• How can I reliably detect the presence of this malware on other systems?

Software reverse engineering is also used by vulnerability analysts to read code, identify flaws in the design and implementation of software, and determine the security implications of those flaws. In some cases, these “flaws” can be intentional: “backdoors” in otherwise mundane software. These backdoors, inserted at some point in the development process or “supply chain” of software are not documented, for obvious reasons. Software reverse engineering provides analysts with the ability to work at identifying backdoors in software.

Does Ghidra represent new capability?

There is no major feature or functionality of Ghidra that does not already exist in current software reverse engineering tools. The biggest difference is that Ghidra, and its source code, is being released for free for everyone to use, extend, and modify. The nearest competitor to Ghidra in functionality costs thousands of dollars per-seat in license fees. There have been other low-cost and free options prior to the release of Ghidra, but without as complete of a feature set or as nice of a user interface. Ghidra also has the potential to be used by more people as a starting point for more automation in code analysis, due to its permissive licensing.

Who would use Ghidra?

Software reverse engineering is a specialized skill. If you think there’s a skill shortage in deep-technical cybersecurity, then reverse engineering is an even more specialized form of that. It requires a thorough understanding of programming and computer architecture. I teach a course in software reverse engineering to 4th-year and graduate computer science students at Mississippi State University. By that point in time of their computer science education, they’ve had courses in software development, microprocessors, and the design of operating systems. I developed the course as part of the process of Mississippi State gaining the Center of Academic Excellence in Cyber Operations designation from the NSA, and now that Ghidra has been released, I have a much better framework to teach it with than the other free options.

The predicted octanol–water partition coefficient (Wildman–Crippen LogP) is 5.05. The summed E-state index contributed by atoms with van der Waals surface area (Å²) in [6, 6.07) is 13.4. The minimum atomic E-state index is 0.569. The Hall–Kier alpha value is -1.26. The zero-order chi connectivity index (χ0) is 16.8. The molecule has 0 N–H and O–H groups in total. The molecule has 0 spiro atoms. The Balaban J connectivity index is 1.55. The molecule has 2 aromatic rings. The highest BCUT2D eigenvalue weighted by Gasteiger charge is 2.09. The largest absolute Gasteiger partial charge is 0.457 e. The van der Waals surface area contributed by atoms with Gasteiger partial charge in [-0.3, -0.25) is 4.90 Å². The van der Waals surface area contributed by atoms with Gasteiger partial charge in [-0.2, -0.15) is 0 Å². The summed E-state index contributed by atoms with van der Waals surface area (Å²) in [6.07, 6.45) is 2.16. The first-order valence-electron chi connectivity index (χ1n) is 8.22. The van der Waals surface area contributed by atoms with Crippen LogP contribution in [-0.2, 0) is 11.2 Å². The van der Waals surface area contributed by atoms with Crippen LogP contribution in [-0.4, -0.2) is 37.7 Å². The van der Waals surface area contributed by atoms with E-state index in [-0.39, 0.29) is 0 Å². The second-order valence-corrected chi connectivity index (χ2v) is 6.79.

Many security professionals will be able to make use of Ghidra in a wide range of services. In our application security assessment services, our analysts identify vulnerabilities in software products. In the scope of network penetration testing, our operators make use of software reverse engineering to develop the tools and implants we use, especially when it comes to evading detection by host-based security products. Our cybersecurity operations center analysts identify the presence of malicious code on client networks and provide intelligence on how it got there, and what it can do.


For most of the IT stakeholders reading this, it is impractical to expect to keep a full-time professional with reverse engineering skills on staff. It’s far more likely that the application of Ghidra will “trickle down” to you in the course of security service engagements that you procure. While it’s not necessarily important to determine what framework, Ghidra or otherwise, they are using, you may want to ask your provider about their capability, capacity, and structure in reverse engineering, and how it might apply to the services you are acquiring.

Some providers may have that capability at the “edge”, with most operators and analysts being able to perform basic reverse engineering of code, and escalate to more experienced analysts when needed (this should become more common, with the ease-of-use of Ghidra and its lack of license fees). Others may centralize this capability away with a small core staff of experienced software reverse engineers. Having this conversation with your security service provider can help give you a feel for the provider’s experience, maturity, and quality of service, even on engagements that don’t require a lot of reverse engineering in practice.

Ghidra is a specialized tool for a specialized area of practice, but within software reverse engineering its release is very impactful. It has the potential to increase not only the size, but the depth of the talent pool in technical areas of cybersecurity, which can result in better services provided to you as a stakeholder.



Wesley serves as the director of cyber operations for HORNE Cyber. Known for his work in offensive information security and cyber operations, Wesley specializes in penetration testing, network vulnerability analysis, exploit development, reverse engineering of malicious software and network traffic analysis.